That evening I spotted a sika hind and yearling feeding just out from the bush edge. They both looked to be in good condition and I watched them almost until dark before heading back to my tent.

A young sika stag bedded down – out of the wind and enjoying the sun.

The next morning was another beauty, cold but clear. Nothing was moving and it was an hour before I spotted an animal; a young stag bedded down in the sun and out of the wind. He remained there for a good hour and a half enjoying the warmth before sauntering off in the bush interior.

A sika spiker, part of a young stag group, seen here just on dark.

I spent the rest of the day stalking the guts and gullies above the valley I was camped in. There were several little head guts that showed real potential and I expected to bump a deer at any moment. No such luck however and so after collecting some water I returned to camp.

Time for a ‘selfie’ prior to reaching Tussock Hut.

As I set up for an evening glass I couldn’t help but hope to see the 8-pointer Phill and I had observed on our last trip. Although he never showed, I did manage to spot a group of three young stags sparring with each other just on last light.

I woke the next morning to another cracker day. With a few kilometres to cover to reach my pick-up point at Tussock Hut I wasted no time packing up and heading off. I reached the hut at 11am ready for Chris’ arrival at midday.

The flight out was awesome, I don’t mind putting the miles in on foot but at the same time I love the opportunity to look for potential hunting areas from the air.

Chris Crosse provides a professional service – his Robinson R44 is a familiar sight in the Kaweka Ranges.

Back at the hangar it was time to have another yarn over a hot drink with Chris before loading the truck and heading off.

It had been an enjoyable trip once again.

As mentioned, East Kaweka Helicopters Ltd is located in Puketitiri, on the eastern flanks of the Kaweka Forest Park – about a 2-hour drive from Taupo or 30-min drive from Napier. Walking to Te Pukeohikarua Hut involves a solid 14-hr hike from Makahu Saddle Carpark, or an equally full-on 12-hr walk from Makino Road end, however these hikes would most likely be broken up over the course of a couple of days. From there you have plenty of options with ample opportunities to hunt a variety of differing terrains and areas – the park is your oyster! Harkness Hut is an easy 2-hr downhill stroll from Te Puke Hut, with Tussock a further 2.5hrs from Harkness. Multiple stream and river crossings are encountered once you leave Harkness Hut.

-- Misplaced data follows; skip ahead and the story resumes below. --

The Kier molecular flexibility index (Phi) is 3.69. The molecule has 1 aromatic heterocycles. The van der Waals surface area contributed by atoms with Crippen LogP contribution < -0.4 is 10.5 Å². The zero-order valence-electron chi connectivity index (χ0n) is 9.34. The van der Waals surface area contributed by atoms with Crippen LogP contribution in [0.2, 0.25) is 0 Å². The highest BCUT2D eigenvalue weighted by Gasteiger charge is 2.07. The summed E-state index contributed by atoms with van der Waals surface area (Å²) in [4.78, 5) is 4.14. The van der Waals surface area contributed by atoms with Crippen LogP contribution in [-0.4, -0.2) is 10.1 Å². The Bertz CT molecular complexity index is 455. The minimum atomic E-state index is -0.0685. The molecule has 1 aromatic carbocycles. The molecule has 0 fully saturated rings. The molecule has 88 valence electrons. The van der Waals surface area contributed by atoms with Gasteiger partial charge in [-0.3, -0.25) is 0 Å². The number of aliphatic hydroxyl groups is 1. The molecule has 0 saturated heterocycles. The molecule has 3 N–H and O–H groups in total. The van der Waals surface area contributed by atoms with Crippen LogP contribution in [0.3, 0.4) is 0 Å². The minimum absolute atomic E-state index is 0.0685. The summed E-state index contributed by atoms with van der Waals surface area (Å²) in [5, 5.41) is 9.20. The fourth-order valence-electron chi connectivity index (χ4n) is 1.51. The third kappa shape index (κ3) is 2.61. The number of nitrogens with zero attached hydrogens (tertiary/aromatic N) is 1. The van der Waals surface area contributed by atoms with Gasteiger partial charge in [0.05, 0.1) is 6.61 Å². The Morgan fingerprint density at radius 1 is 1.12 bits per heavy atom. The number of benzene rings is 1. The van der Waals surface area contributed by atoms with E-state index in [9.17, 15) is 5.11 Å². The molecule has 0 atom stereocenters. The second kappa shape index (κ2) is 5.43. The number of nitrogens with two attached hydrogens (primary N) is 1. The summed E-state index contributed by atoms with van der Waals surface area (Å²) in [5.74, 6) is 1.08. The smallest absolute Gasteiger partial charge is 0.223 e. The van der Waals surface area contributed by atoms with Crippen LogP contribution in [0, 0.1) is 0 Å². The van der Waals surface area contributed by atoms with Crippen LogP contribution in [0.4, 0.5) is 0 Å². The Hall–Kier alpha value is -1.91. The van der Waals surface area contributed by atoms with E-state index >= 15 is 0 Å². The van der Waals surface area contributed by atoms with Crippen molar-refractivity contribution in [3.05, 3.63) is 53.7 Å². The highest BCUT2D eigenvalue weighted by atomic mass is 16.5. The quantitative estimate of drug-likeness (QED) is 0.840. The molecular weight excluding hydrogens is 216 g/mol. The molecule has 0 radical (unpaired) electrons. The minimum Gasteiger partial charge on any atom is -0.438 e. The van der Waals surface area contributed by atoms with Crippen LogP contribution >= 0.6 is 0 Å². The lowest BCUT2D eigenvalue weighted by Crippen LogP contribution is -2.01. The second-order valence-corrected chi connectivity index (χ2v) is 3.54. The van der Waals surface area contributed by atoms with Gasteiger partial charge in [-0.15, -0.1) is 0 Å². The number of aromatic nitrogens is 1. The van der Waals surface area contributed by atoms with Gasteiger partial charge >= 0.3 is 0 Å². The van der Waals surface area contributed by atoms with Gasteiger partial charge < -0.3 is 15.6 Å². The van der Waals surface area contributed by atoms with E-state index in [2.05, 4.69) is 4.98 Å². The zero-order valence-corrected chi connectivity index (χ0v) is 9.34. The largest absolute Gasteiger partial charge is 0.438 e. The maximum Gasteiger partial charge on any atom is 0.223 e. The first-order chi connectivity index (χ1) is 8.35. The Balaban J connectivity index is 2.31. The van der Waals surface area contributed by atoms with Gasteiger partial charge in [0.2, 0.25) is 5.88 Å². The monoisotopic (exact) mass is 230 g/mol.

The Eastern Kawekas receive a fair bit of pressure primarily due to the ready walking access onto the main range. The further you head in, the less pressure you can expect. As mentioned in previous articles, the winter period sees less hunter activity and for this reason it’s a great time to be in the park! It is interesting to note that over the course of the last three hunting trips – Waipakihi Hut, Oamaru, Tussock and Boyd Huts, and this one, I have only met up with two other hunters who were spending a few days at Tussock Hut.

With the onset of spring comes unsettled and sporadic weather. As an example, I encountered both clear weather and a couple of small snow flurries during the afternoon of the first day. I can’t emphasise enough the necessity to have decent gear and to be prepared for any eventuality. Southerly blasts bring severe wind chill and it is this that can make conditions extremely unpleasant. A quality outer shell jacket or anorak is essential to combat the wind. Forecasting is almost impossible and unless you are fortunate enough to be able to plan your trips around the weather, you’ll just have to handle whatever nature throws at you. Good gear is required and while I feel fly camping gives the hunter the advantage of being nearer to the game and the more isolated hunting spots, don’t dismiss the huts if foul weather rears its head.

This area offers an enormous amount of both bush hunting and open tops hunting, allowing you to pick and choose how and where to hunt. There are large tracts of bush between Te Puke and Harkness Huts that would fulfill the needs of even the most ardent bush hobbit. Similarly, the main ridge (where Te Puke Hut is located) provides open tops sika hunting at its finest for a distance around 6.5kms. The exposed sections could become hard work for the hunter in adverse weather, however, the sheltered head guts should offer some protection. Regardless of what you choose to do, you’ll be, as per usual, up early and out late. I have to admit that when hunting this type of terrain I enjoy glassing the open country at either end of the day, with some bush hunting during the middle of the day thrown in for good measure. This area allows the hunter to do just that – glass the bush edges and scrub areas morning and evening and bush stalk the head guts, saddles and side creeks throughout the day. One benefit of a centrally located area like this, is that there are hunting opportunities within a full 360° radius, meaning no matter what direction the wind is coming from, you should be able to work it to your advantage.



The NZG&H sika hunting column featuring tips & information on hunting methods, areas to hunt, huts & campsites to check out, weather
and terrain.